So what Paul is doing here in Romans is reminding us that living in the throes of terror and disaster is not new. Hardship, distress, and persecution, are not new experiences for Gods people. The problem is how do we spot God in such experiences. Other people have found God in suffering and trouble.
Hannah spotted God through her tears at Shiloh as she begged for a child in the face of infertility.
A woman in need of healing spotted God in the crowd around Jesus.
The centurion at the cross spotted God when Jesus died in suffering and agony.
Yet it often remains hard for us to see God in the realities of our lives. Sometimes it seems that God has gone into hiding, that God is deliberately avoiding us. The poet Edward Dowden expresses this in "Deus Absconditus." Since God seems to have fled the scene, he muses, I will chase after him. But his search turns up nothing. Finally, he gives up. God, apparently, will not be found. So the poet concludes, "If still thou claimst me, seek me. I am here." Luther and Pascal thought of God as the "hidden God," hiding from the sin of his people. To perceive such a God required, they thought, an enormous act of faith, possible only through the gift of grace, available to only a few. Even the psalmist pondered the problem of Deus Absconditus. Psalm 42:3 says, "My tears have been my food day and night, while people say to me continually, 'Where is your God?"
Today, in the face of so much horror, many people no longer wonder "Where is thy God?" Instead, like the Edward Dowden, they give up, thinking that there is no God. Those who argue that God does not exist may simply be saying that in their experience they have yet to see anything that resembles the activity of God. They do not see God in the Holocaust, or in the famines of the Third World, or in the events of 9/11.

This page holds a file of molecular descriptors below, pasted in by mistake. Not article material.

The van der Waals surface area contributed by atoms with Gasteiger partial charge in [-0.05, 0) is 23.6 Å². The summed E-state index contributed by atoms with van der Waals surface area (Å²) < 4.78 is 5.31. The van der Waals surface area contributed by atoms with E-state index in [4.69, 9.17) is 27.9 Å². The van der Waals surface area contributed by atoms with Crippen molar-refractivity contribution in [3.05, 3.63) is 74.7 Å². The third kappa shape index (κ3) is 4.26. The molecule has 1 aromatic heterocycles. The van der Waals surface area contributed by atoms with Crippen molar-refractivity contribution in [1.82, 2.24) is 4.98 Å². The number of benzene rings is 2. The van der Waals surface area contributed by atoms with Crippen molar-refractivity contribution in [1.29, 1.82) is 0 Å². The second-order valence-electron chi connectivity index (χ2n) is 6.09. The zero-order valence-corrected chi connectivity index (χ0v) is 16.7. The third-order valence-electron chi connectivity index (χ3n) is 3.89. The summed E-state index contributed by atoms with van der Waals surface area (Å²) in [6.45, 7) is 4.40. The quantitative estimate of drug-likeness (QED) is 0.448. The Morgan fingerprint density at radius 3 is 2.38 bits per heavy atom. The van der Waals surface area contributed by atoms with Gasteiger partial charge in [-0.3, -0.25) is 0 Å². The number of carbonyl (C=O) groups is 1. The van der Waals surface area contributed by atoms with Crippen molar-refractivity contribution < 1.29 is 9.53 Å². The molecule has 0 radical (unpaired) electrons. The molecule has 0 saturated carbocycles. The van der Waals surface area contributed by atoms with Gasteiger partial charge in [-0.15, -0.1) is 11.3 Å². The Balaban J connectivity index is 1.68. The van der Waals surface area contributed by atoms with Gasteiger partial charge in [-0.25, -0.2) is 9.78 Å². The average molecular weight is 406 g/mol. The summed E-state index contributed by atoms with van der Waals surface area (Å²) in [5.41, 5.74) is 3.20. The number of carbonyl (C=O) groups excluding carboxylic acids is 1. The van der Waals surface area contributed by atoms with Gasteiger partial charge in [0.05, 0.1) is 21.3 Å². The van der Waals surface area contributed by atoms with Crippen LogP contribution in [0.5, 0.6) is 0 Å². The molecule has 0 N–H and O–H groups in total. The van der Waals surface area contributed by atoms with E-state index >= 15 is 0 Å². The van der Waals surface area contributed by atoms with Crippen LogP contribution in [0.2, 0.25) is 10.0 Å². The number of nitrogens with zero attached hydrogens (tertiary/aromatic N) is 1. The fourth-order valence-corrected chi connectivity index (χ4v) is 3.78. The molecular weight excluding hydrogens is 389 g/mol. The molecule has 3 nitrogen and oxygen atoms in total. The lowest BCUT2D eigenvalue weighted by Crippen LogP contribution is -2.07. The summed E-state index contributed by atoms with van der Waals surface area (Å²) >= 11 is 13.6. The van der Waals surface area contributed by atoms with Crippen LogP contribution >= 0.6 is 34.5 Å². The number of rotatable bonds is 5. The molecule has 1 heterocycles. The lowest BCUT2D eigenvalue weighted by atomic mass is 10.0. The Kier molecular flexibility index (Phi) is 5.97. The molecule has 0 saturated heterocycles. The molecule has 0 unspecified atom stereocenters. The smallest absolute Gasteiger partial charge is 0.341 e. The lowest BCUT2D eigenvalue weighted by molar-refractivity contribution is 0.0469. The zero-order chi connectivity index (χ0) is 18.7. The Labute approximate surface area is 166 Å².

The real question then is: How do we recognize the presence of God?
The apostle Paul affirms that God is present, not hidden, and that nothing will separate us from his love. If we accept that as a given, then perhaps God is not so hard to spot after all. But we must be open and receptive to the possibility that God is among us. Then we see God in even the smallest of wonders.
Two Examples of God With Us in Trouble
Let me give you two examples, from that horror of horrors, 9/11/01.
1. Shahram Hashemi is a foreign student at New York City's LaGuardia Community College. He was on his way to the Bank of New York on Wall Street, where he works as an intern, when the second hijacked plane slammed into the south tower of the World Trade Center ... .